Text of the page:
Remoteness might be an unchangeable aspect of island life, but students at Scotland's most far-flung colleges say problems are being exacerbated by poor public transport that risks damaging their education.
Together with other students across Scotland, they are now calling for better regulation to ensure that local bus services meet their needs, especially in remote areas of the country.
Scott McNally, student president at Sabhal Mor Ostaig, the Gaelic college on Skye, told TESS that current services on the island made it difficult to get to and from the campus, especially at weekends and in the evening, meaning that they could be faced with taxi bills of up to #163;40.
While there was no expectation for services to run as regularly as in the central belt, students wanted "a 21st-century bus service", Mr McNally said.
"The main problem for us is getting here," he said. The situation is especially difficult for students taking evening or weekend courses, when public transport services are reduced.
"Many students have found themselves stranded in Broadford and Kyle of Lochalsh, resulting in taxi fares in the region of #163;25-#163;40, and while the comparatively short walk from the ferry terminal at Armadale is manageable to students in good health, it is unrealistic to expect people to walk this distance with heavy luggage and musical instruments, particularly in the unpredictable Skye weather," Mr McNally said.
The available bus services were tailored to the needs of school children or tourists, not college students, he said. "Services are fitted round the school runs, and not on connecting with rail, ferry and long-distance bus routes, resulting in long waits for connecting services."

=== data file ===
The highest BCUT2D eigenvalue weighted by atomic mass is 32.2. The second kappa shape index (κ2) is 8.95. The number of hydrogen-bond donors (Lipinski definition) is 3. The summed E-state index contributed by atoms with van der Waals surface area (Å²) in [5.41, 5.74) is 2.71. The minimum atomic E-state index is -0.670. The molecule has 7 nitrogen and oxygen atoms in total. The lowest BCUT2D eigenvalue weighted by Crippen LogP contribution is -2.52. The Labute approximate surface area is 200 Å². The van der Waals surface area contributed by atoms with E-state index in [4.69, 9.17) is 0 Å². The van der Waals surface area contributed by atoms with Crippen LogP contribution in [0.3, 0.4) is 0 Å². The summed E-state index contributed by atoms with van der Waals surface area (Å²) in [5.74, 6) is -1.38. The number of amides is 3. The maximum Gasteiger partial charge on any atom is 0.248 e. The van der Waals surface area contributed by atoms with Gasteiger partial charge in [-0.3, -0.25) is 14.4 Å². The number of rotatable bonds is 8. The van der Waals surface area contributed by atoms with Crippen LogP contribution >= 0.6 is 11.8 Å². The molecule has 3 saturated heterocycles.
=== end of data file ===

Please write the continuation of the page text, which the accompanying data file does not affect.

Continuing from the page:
A spokeswoman for the University of the Highlands and Islands Student Association said the problem of a lack of bus services was one shared by students at other remote colleges. "At some campuses buses can be limited to two a day, which restricts students to be in college all day, whether they have a class or not.
"In certain areas, cuts have led to a dip in services and students who live rurally can find travel extremely difficult, particularly as we're approaching winter. This contributes to the already expensive travel options available for students, which we are particularly concerned about."
The issue of bus services is currently being considered by the Scottish parliament, with proposed legislation calling for tougher rules. In response to the bill, NUS Scotland last month said more regulation would "place a greater emphasis on social need, as opposed to profits, in decisions about the provision of bus services".
"In particular, we believe a lack of reliable, convenient and affordable public transport options can be a barrier to individuals accessing, or remaining in, education in Scotland," the consultation response said.
"Many students are on fixed and low incomes and increasing public transport costs can have a significant impact on their finances and ability to travel. This is a particular issue for students coming from more deprived communities, and those living in rural areas."
Professor Boyd Robertson, principal of Sabhal Mor Ostaig, said: "I share the concerns expressed by our student council chair about the inadequate nature of public bus services in the Sleat area of Skye, where the college is situated, and we have made representations through various channels to service providers and transport agencies.
"The college minibus is deployed to take students to and from leisure facilities in Kyle of Lochalsh and other parts of Skye in the evening and at weekends, but it cannot provide a regular daytime facility."
A spokeswoman from Stagecoach North Scotland, which provides local buses on Skye, said: "We keep our network under constant review and regularly take into account feedback from customers when setting routes. In this case, we would be happy to meet with representatives from the college and from Highland Council to discuss what may or may not be possible in terms of our services on Skye."